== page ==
Posted by: Josh Lehner | September 13, 2019

Digging Into Oregon’s Strong Income Growth

Oregon always outperforms the typical state during economic expansions. Yes, part of this is playing catch-up after experiencing deeper recessions, but much of it has to do with our industrial structure and strong migration flows. However, this current expansion has been a bit different in that Oregon’s relative growth compared to the U.S. is considerably stronger than in recent expansions. This is due to both strong, local gains and relatively modest national gains making the comparison a bit easier. However, Oregon’s relative position vis a vis the typical state hasn’t been stronger in quite some time. Oregon’s average wage is at its highest relative point since the 1970s and the state’s per capita personal income is at its highest relative point in two decades, or since before the dotcom crash. The rest of this post digs into personal income gains in recent years.

Oregon’s income growth is stronger than the nation’s and even as we likewise see faster population gains, the state is still making up ground on a per capita basis.

Before going further, it can be helpful to look at the composition of personal income as reported by the Bureau of Economic Analysis. This helps give a sense of which components drive overall trends.

In recent years, Oregon’s growth across all major components of personal income are outpacing the nation. Wages are the key driver here as they account for just over half of personal income. As detailed recently, these wage gains are across all industries and regions in the state. Oregon is seeing similar growth advantages in dividends, interest, and rent, and other labor income (benefits) as well. However the biggest growth differential is among proprietor’s income.

Even as proprietor’s income only accounts for about 1 out of every 10 dollars of income, it can have an outsized influence on big picture trends when we see such differences compound over time. On the downside, the gap that emerged in proprietor’s income between the U.S. and Oregon was a big factor in the state’s erosion in overall per capita personal income in the past 40 years. Oregon is now beginning to close that gap.

In looking into the data, it really is an income growth story and not a base issue. The number of businesses and employment at proprietors is growing, however Oregon’s growth is somewhat slower here than the U.S. as a whole. As such, Oregon is losing just a bit of ground by those metrics. The significantly faster income growth among Oregon businesses more than offsets the slower increases in number of firms.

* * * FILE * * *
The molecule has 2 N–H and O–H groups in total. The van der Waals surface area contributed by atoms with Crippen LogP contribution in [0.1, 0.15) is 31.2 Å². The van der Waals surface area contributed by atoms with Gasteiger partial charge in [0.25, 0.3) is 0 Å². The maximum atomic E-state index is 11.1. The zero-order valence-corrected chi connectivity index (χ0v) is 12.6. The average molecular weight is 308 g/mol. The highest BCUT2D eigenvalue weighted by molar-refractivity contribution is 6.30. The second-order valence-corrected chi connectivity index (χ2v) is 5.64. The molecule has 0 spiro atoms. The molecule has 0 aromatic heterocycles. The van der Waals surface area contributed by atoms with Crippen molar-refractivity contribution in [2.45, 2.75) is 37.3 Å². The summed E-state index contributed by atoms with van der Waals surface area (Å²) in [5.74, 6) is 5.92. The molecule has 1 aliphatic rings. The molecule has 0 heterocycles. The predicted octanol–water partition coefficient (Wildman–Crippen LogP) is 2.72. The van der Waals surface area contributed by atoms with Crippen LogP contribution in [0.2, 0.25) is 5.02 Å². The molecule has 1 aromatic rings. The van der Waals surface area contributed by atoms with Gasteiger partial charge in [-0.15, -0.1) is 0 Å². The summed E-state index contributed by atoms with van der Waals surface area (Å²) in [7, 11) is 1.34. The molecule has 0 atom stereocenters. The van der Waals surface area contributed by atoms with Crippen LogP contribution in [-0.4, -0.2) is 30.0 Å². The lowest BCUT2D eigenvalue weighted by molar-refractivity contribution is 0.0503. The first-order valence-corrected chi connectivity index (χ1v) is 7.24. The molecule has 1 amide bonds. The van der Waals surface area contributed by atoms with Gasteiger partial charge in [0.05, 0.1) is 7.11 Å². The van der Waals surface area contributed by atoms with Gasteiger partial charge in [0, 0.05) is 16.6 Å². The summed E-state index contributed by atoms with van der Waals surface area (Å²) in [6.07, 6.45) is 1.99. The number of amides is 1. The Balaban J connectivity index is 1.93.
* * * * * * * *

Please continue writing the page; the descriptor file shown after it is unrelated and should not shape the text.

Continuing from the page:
Switching over to tax return data can help shed some light on what types of businesses and which industries are driving Oregon’s gains in recent years. Keep in mind these are not all types of businesses and consist of sole proprietors and partnerships, which are more akin to the proprietors income in the BEA data. The published IRS data is limited to only a handful of years, but thankfully these are important years to examine in terms of Oregon making up some lost ground.

The chart shows average business income growth in Oregon on the vertical axis and then a measure of how much these gains are outpacing national trends on the horizontal axis.

Information, a small sector, is seeing the largest improvements and interestingly, this is coming from the motion picture and sound, and broadcasting (except internet) components and not from the high-tech portions of the sector. Manufacturing’s growth in recent years is driven largely by transportation equipment, while finance and insurance’s gains are across all subsectors there. All of that said, two of the biggest drivers of growth are construction and real estate. As the housing market rebounded, these activities, which tend to include builders, remodelers, flippers, and the like, picked up as well.

Nearly all other industries are also outpacing their national counterparts. This includes professional and business services which is the largest overall sector here.

Bottom Line: Oregon’s income growth across the board is outpacing the typical state. Faster job gains and higher prime-age employment rates are helping drive local wages to their highest relative point since the 1970s. While it can be hard to pinpoint the exact reasons why local businesses are seeing significantly faster income growth than their national counterparts, we know the stronger economy is at least a part. It is also possible, even likely that Oregon’s lower tax rate for pass-through income is playing a role too, as businesses have an incentive to report more of this type of income. Although the new federal changes may complicate the picture moving forward. All told, Oregon’s relative income growth compared to the U.S. hasn’t been this large since the early- to mid-1990s.


Responses

  1. […] Source: Digging Into Oregon’s Strong Income Growth | Oregon Office of Economic Analysis […]


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